As Latin America shifts left, oil production could fall

At a time when countries, especially those in the European Union, are struggling to find affordable energy sources to offset the loss of natural gas and Russian oil, the leftward shift of some Latin American countries is likely to reduce the supply of fossil fuels available, which will increase. world scarcity. That change will put more pressure on the United States to remain the world’s leading producer of oil and gas and to become an even greater exporter of both.

In 2021, the US Energy Information Administration (EIA) reported that Central and South America produced 7.3 million barrels of crude oil and leased condensate per day (MBOPD). That’s about 9% of global production.

It could be much more. And, in fact, it was more before some leftist governments came to power in Latin America. But it could also be a high point since more Latin American countries are turning left.

From the mid-1990s to the early 2000s, Venezuela and Mexico were the main oil producers in Latin America, at around 3.5 MBOPD each. Both counties have national oil companies and suffer from inefficiency and underinvestment.

But Venezuela’s production is down 82% from its peak, while Mexico’s production is down 37%. The reason for the decline in production is not that either country is running out of crude oil. Venezuela is the world leader in proven oil reserves, 298 billion barrels. Mexico is 18th with 9.8 billion — not much, but enough to continue producing at higher levels for years to come.

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What happened? Socialism.

In 1999, Hugo Chavez became president of Venezuela promising a “Bolivarian Revolution”, a socialist political program that emphasizes nationalism, a centralized economy, and the redistribution of wealth – although poverty and hunger are the only things that have been widely redistributed.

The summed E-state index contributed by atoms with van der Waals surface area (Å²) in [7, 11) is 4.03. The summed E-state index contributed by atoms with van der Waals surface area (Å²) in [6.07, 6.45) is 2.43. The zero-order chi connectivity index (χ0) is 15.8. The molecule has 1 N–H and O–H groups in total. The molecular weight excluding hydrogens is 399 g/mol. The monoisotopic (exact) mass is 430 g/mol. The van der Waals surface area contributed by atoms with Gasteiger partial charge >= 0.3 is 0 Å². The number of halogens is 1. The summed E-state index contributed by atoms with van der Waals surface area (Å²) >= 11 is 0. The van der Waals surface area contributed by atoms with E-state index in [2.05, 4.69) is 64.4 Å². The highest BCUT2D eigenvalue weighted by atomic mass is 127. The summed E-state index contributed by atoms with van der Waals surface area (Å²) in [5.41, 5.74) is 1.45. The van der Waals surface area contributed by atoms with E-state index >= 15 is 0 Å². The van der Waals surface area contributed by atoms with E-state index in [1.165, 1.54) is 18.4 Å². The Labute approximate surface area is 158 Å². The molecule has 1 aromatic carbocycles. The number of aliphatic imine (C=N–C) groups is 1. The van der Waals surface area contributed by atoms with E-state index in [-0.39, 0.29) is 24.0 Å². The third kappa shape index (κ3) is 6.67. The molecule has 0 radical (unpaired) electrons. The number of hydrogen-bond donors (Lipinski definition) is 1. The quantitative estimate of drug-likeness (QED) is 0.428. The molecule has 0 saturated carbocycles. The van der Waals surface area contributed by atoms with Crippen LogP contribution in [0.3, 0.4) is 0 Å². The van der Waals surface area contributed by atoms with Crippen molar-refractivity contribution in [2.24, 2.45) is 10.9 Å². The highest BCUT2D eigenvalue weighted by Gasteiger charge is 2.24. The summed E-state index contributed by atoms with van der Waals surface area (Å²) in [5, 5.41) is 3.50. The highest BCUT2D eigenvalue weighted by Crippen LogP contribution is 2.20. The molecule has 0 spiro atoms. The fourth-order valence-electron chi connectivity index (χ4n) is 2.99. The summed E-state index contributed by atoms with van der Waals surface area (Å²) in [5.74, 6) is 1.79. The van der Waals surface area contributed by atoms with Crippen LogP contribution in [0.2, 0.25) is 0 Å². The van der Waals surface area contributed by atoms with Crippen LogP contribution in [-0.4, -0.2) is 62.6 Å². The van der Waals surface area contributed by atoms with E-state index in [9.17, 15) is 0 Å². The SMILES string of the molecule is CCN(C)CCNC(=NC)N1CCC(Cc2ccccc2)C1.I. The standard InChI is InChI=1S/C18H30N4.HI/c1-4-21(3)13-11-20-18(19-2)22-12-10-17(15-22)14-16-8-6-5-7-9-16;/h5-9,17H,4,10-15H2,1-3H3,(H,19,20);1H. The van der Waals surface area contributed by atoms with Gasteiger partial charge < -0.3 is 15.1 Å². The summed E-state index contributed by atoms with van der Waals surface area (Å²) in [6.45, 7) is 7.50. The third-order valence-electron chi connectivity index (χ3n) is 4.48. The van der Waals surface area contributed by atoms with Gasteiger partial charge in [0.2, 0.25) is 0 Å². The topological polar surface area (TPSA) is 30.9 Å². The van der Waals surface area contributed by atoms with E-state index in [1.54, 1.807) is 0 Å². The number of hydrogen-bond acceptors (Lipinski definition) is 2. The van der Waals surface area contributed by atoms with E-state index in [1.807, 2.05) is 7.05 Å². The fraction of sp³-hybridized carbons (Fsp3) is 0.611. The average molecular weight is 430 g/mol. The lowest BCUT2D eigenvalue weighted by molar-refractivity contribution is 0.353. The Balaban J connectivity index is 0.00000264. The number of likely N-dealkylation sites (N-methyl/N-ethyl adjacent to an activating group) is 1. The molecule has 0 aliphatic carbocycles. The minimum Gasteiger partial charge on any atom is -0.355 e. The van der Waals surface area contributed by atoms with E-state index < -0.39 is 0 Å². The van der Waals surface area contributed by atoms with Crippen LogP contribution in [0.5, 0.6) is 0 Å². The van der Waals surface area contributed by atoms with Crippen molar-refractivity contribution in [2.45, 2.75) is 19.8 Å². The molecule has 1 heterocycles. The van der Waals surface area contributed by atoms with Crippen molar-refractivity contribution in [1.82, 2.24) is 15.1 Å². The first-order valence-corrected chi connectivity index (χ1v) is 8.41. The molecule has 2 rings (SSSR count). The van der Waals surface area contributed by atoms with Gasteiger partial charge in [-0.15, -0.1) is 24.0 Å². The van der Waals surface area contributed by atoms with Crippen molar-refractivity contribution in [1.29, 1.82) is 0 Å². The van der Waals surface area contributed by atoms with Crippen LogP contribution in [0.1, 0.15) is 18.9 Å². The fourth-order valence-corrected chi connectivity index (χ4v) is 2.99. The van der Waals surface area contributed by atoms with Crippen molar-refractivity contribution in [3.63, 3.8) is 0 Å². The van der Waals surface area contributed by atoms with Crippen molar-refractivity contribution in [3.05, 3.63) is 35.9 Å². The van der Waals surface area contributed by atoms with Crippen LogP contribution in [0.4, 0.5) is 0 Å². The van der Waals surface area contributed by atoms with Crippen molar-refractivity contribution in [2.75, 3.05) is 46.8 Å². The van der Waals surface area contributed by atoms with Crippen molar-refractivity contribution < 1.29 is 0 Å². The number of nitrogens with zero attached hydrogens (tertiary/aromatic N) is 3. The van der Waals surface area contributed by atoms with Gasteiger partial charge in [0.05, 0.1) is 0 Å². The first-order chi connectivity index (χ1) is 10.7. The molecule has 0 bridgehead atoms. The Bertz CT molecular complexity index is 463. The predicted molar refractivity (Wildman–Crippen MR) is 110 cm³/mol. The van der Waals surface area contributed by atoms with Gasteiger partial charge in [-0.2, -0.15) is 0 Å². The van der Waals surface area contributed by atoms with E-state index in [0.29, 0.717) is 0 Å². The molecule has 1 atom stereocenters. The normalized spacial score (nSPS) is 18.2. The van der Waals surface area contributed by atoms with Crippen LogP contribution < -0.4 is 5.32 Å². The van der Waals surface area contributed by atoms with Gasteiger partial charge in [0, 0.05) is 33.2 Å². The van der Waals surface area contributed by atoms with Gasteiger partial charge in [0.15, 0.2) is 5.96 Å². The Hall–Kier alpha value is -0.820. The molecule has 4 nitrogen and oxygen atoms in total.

Venezuela’s economy is heavily based on oil. And at one time it was heavily dependent on private sector companies to extract, transport and refine that oil.

In 2002, Chavez began renationalizing the country’s oil and gas industry, expropriating the assets of foreign companies, allowing capital and expertise to be redeployed. As a result, oil and gas production began to level off or decline. Chavez-crony Nicolas Maduro went even further, leading to massive corruption in the private sector.

With little maintenance capital to deploy and limited skilled human capital to deploy it, the country with the largest proven oil reserves is struggling to produce 0.5 MBOPD today, about a seventh of its peak production.

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Fortunately, Mexico hasn’t followed in Venezuela’s footsteps – yet. That may be changing.

Mexico removed obstacles to attract foreign investment in its energy sector under Presidents Vicente Fox, Felipe Calderon and Enrique Pena Nieto, but any gains are diminishing under leftist President Andrés Manuel López Obrador.

Lopez Obrador says he wants to “see the people benefiting from the nation’s oil resources.” History shows us that when “the people” own something, the ruling class tends to benefit disproportionately.

Brazil has clearly taken a different path. Brazil’s proven oil reserves stand at 15.3 billion barrels, but its current oil production far exceeds that of Venezuela and Mexico. Why? Foreign investment.

Although Brazil has a national oil company, Petrobras, many leading international oil companies – e.g. Shell, Exxon, BP and Chevron – partnering with Petrobras.

Most important is Brazil’s traditional pro-market energy investment climate, where there was little fear of expropriation or non-payment.


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